All I Know I Read In The Newspaper
There has been a lot of discussion over why the American media seems so out of touch with anything but Republican talking points. A study of racial diversity just might point to why this is.
The American Society of Newspaper Editors (ASNE) recently completed a study of racial and ethnic diversity, as referenced by the newspaper's community, in newsroom staffing across the nation.
"This year only 13 percent of newspapers responding to the survey have reached ASNE's goal of parity between newsroom and community non-white percentages," says the study, which was commissioned by the Knight Foundation. That result is, however, up slightly from last year, when 11% of paper met parity, the study says.
OK, so progress is being made. How bad can it get?
The study also notes that these "all-white newsrooms" are not necessarily in all-white communities: "The list is led by The Independent, in Gallup, N.M., where the circulation area is 93 percent non-white."
If you're interested in the results of the study, you can find them here.
As the Republican Party secretly prides itself on being the Defender of WASP America, this has to ring a few alarm bells.
In order to take advantage of that opportunity, however, it is important to understand the ground upon which the battle over race is being waged. It is true that Republicans routinely win no more than 10% of the black vote and barely more than 30% of the Hispanic vote. But as UPI analyst Steve Sailer has noted, the recent Republican win was really the result of two factors.
First, as it normally does, the party received a sizable majority of the white vote, but perhaps even larger than in 2000. Second, the number of minority voters, blacks most importantly, dropped somewhat from the previous midterm election.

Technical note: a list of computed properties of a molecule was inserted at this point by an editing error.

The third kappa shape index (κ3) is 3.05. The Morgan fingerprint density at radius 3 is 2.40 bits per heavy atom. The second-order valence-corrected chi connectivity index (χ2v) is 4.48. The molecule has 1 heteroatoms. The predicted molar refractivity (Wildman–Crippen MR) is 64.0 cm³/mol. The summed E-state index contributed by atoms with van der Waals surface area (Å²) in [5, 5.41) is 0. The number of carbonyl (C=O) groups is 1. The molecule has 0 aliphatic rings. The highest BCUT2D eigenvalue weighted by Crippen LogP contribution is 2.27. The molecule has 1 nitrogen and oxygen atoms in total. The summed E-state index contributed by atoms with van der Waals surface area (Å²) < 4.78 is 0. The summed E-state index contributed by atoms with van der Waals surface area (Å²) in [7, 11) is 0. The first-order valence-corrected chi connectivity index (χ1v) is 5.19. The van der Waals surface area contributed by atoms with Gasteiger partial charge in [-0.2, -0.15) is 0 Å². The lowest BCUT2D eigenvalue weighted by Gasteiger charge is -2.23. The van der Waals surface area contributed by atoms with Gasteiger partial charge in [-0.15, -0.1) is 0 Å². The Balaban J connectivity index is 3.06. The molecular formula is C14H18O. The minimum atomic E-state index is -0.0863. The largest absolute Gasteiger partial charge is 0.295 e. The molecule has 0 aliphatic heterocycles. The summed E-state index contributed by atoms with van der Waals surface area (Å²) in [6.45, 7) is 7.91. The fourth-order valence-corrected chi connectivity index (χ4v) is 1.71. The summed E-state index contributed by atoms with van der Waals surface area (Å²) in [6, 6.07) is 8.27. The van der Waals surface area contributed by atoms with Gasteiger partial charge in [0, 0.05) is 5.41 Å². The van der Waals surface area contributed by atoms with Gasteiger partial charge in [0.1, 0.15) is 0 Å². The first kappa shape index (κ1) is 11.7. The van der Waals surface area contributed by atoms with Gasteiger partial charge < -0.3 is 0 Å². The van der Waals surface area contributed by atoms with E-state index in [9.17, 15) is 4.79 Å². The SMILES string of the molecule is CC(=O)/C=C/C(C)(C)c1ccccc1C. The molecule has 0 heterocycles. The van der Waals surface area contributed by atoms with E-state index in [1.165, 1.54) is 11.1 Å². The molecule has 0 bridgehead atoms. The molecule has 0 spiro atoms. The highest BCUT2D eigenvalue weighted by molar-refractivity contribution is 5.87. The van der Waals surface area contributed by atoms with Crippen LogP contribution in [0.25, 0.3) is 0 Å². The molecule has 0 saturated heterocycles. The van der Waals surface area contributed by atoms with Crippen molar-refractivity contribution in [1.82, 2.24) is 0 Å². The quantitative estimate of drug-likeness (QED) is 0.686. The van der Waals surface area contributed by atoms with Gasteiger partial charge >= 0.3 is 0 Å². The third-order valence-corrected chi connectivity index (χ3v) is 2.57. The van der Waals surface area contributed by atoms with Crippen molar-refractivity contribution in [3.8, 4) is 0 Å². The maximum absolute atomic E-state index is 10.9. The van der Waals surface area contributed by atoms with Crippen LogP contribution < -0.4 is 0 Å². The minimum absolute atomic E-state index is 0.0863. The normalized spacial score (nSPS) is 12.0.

Sailer highlights the obvious but sometimes overlooked fact that the white vote is four times the size of the minority vote. He observes that "tiny changes in a party's performance among whites can easily outweigh in importance sizable changes among nonwhites." One could easily argue that Republicans ought not to concentrate on minority voters, but rather should emphasize issues that will invigorate the white vote.
If racial and ethnic diversity is such a low priority with America's newspapers, especially with the 374 daily newspapers which reported employing no journalists of color at all and the 481 dailies which did not respond to the ASNE survey, what can we expect when we look at political diversity?
David Brock in Blinded By The Right talks about the 'political correctness' standard that was applied to their news staff once it was taken over by the Rev. Sun Myung Moon, during which anyone considered 'too liberal' was sent packing through harrassment or outright termination. We can't rule out that similar things didn't happen at some of the other 1,413 daily newspapers in the U.S. as well. If only 10% experienced this, it would be a significant change in the way the news is presented.
A lack of political diversity is one of the reasons the country has become mired deep in the Quag of Iraq. If it's important to have ethnic and racial diversity, it should be just as important to have political diversity. A free press cannot survive without it.